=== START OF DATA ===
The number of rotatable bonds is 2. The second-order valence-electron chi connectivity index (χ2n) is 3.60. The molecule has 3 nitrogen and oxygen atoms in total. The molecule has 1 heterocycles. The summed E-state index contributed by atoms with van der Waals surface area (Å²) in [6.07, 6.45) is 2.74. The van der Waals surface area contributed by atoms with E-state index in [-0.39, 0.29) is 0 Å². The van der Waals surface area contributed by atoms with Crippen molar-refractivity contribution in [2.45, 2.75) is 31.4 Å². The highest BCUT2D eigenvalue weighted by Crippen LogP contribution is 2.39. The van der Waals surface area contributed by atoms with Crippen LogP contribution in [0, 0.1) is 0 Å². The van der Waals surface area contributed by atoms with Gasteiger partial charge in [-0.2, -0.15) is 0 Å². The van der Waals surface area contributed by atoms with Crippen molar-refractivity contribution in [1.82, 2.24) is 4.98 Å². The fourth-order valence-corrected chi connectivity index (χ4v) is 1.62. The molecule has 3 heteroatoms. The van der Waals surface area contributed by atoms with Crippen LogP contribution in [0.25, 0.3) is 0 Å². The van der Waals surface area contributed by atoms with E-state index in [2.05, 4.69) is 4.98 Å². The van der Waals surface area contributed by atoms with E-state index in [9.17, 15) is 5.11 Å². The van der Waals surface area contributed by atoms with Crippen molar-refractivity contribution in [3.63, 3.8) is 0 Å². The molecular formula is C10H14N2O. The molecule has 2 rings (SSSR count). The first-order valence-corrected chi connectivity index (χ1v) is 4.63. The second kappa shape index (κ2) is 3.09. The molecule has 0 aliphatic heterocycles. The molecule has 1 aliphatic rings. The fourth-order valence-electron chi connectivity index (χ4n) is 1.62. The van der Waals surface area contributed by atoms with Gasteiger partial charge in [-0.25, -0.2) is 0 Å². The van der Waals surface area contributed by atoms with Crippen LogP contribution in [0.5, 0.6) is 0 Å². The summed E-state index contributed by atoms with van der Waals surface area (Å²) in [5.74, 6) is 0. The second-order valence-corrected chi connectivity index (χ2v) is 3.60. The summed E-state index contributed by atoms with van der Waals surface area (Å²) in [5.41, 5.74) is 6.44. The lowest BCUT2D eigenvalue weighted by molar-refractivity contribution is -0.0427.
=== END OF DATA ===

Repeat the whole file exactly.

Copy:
The number of rotatable bonds is 2. The second-order valence-electron chi connectivity index (χ2n) is 3.60. The molecule has 3 nitrogen and oxygen atoms in total. The molecule has 1 heterocycles. The summed E-state index contributed by atoms with van der Waals surface area (Å²) in [6.07, 6.45) is 2.74. The van der Waals surface area contributed by atoms with E-state index in [-0.39, 0.29) is 0 Å². The van der Waals surface area contributed by atoms with Crippen molar-refractivity contribution in [2.45, 2.75) is 31.4 Å². The highest BCUT2D eigenvalue weighted by Crippen LogP contribution is 2.39. The van der Waals surface area contributed by atoms with Crippen LogP contribution in [0, 0.1) is 0 Å². The van der Waals surface area contributed by atoms with Gasteiger partial charge in [-0.2, -0.15) is 0 Å². The van der Waals surface area contributed by atoms with Crippen molar-refractivity contribution in [1.82, 2.24) is 4.98 Å². The fourth-order valence-corrected chi connectivity index (χ4v) is 1.62. The molecule has 3 heteroatoms. The van der Waals surface area contributed by atoms with Crippen LogP contribution in [0.25, 0.3) is 0 Å². The van der Waals surface area contributed by atoms with E-state index in [2.05, 4.69) is 4.98 Å². The van der Waals surface area contributed by atoms with E-state index in [9.17, 15) is 5.11 Å². The van der Waals surface area contributed by atoms with Crippen molar-refractivity contribution in [3.63, 3.8) is 0 Å². The molecular formula is C10H14N2O. The molecule has 2 rings (SSSR count). The first-order valence-corrected chi connectivity index (χ1v) is 4.63. The second kappa shape index (κ2) is 3.09. The molecule has 0 aliphatic heterocycles. The molecule has 1 aliphatic rings. The fourth-order valence-electron chi connectivity index (χ4n) is 1.62. The van der Waals surface area contributed by atoms with Gasteiger partial charge in [-0.25, -0.2) is 0 Å². The van der Waals surface area contributed by atoms with Crippen LogP contribution in [0.5, 0.6) is 0 Å². The summed E-state index contributed by atoms with van der Waals surface area (Å²) in [5.74, 6) is 0. The second-order valence-corrected chi connectivity index (χ2v) is 3.60. The summed E-state index contributed by atoms with van der Waals surface area (Å²) in [5.41, 5.74) is 6.44. The lowest BCUT2D eigenvalue weighted by molar-refractivity contribution is -0.0427.